First, we generally suggest embracing a philosophy of simplicity. Try meeting your business requirements using the fewest different component technologies needed. While it’s good to have choices, including technologies needed. While it’s good to have choices, including too many types of differently built components can often raise the complexity of maintenance and evolution. A simple, consistent, and coherent architecture will generally lead to lower support and maintenance costs in the long run. Having a simpler architecture will also typically be easier to change and more resilient to the future evolutions that will occur.

Next, use the following questions to begin identifying the major elements of your solution:

Question #1 How standardized is your business process?

Question #2 How much customization is needed to meet your business needs and provide a competitive advantage?

Question #3 How technically complex is your use case?

Question #4 Are there specific subcomponents that could be integrated?

Let’s illustrate the concept by applying this simple decision framework to a few examples.

Example #1 Client accounting solution for a midsized business services firm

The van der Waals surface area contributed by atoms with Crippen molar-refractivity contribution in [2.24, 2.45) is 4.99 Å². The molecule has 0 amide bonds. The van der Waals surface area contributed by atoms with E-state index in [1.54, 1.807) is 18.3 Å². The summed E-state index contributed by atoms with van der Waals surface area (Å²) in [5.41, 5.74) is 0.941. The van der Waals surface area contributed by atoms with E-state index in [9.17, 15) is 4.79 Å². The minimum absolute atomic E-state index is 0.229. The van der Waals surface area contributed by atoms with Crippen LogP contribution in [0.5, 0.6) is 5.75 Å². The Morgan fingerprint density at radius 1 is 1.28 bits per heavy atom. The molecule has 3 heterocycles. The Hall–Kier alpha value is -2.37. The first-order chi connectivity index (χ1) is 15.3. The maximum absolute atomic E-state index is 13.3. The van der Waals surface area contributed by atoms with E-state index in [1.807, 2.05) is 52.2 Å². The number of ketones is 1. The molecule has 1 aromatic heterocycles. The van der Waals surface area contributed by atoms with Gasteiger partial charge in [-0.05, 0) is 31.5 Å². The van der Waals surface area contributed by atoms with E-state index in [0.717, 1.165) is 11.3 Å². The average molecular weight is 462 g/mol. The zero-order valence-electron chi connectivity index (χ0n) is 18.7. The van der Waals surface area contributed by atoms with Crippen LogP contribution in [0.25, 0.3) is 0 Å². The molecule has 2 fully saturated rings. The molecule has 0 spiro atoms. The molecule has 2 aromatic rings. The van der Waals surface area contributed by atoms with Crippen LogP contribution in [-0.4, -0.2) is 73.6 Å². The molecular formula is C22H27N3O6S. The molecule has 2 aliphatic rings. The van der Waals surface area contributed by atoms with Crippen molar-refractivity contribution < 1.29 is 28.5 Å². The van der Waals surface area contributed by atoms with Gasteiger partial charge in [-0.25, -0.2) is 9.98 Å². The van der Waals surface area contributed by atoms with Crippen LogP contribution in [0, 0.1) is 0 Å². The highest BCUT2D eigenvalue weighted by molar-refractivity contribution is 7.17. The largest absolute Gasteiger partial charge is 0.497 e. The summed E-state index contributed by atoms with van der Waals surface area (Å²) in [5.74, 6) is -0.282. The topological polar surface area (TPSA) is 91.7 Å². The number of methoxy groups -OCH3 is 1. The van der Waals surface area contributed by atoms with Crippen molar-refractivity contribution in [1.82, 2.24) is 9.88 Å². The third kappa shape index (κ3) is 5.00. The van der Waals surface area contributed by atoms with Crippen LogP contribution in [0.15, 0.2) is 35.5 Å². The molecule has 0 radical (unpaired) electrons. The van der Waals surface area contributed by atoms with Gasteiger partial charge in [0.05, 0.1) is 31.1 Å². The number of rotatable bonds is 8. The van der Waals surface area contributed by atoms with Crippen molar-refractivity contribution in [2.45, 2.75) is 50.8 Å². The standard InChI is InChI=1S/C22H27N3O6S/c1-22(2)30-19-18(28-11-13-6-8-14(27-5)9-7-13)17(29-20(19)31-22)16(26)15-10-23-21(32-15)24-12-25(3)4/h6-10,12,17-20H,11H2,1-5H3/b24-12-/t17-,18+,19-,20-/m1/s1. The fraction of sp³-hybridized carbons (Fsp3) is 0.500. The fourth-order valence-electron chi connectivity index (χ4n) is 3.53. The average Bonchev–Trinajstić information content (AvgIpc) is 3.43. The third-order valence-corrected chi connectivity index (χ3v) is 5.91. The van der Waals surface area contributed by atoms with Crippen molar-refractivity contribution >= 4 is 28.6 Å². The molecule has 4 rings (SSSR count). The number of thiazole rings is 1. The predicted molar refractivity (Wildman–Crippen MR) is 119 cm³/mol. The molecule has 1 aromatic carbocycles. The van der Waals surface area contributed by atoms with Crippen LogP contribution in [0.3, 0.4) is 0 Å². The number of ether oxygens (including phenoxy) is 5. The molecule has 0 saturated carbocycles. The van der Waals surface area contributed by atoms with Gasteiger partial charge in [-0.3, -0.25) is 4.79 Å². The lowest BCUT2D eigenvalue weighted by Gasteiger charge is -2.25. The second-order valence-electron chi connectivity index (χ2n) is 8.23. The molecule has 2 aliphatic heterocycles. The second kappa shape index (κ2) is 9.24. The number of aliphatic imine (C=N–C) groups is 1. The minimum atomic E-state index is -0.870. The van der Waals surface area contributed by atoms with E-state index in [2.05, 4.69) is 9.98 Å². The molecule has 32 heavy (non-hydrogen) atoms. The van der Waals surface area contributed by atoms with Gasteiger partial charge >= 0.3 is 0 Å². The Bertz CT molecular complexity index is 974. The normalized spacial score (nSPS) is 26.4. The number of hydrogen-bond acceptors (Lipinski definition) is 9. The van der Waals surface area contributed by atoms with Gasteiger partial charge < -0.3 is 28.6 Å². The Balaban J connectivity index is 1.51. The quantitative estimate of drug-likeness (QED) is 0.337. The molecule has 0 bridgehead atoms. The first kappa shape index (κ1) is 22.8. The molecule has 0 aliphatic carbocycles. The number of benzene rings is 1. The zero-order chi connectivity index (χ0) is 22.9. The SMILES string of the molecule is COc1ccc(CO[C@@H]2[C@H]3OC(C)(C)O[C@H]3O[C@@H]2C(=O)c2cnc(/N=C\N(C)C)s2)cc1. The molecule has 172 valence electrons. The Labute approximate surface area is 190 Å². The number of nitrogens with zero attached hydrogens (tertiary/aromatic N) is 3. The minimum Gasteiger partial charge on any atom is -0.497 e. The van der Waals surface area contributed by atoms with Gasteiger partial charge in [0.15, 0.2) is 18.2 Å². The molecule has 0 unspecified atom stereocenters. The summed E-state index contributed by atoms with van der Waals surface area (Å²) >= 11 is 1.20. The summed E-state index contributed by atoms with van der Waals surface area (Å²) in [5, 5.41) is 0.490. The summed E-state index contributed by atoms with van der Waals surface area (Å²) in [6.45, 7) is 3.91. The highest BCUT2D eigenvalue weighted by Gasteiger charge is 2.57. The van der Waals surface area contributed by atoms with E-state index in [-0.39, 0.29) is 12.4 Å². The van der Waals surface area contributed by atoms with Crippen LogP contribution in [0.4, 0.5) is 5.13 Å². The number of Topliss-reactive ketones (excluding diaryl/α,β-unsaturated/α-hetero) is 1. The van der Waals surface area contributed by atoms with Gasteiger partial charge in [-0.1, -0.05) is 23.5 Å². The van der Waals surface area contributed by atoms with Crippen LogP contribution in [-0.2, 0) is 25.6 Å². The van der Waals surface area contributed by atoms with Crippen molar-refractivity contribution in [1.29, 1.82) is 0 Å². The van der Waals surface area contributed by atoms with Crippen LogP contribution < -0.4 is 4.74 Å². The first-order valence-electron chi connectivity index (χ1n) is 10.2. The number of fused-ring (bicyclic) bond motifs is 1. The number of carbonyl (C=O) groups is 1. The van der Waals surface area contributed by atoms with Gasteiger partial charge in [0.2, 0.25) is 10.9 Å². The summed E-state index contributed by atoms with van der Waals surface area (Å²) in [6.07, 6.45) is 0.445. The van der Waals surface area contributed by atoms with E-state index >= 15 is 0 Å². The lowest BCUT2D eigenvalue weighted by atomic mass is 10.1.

Example #2 Spare parts tracking extension for a legacy ERP solution

Example #3 Digital lending solution

Final Takeaways

The organizations that are best set up to thrive in today’s fast-paced world are able to make changes quickly. By adopting a composable architecture approach using no-code platform capabilities, you’ll be designing an environment built for change. When your business is dynamic and ever-changing, you need an architecture that allows you to meet your evolving needs with plug-and-play components. As you embark on this journey, apply the Options Analysis framework to help simplify your overall approach and develop a solution that is easily maintainable and extensible to your evolving needs.

Now that you’ve selected the right approach to your solution components, you’re ready to start actively designing. What no-code design best practices should be followed and how “deep” do you go?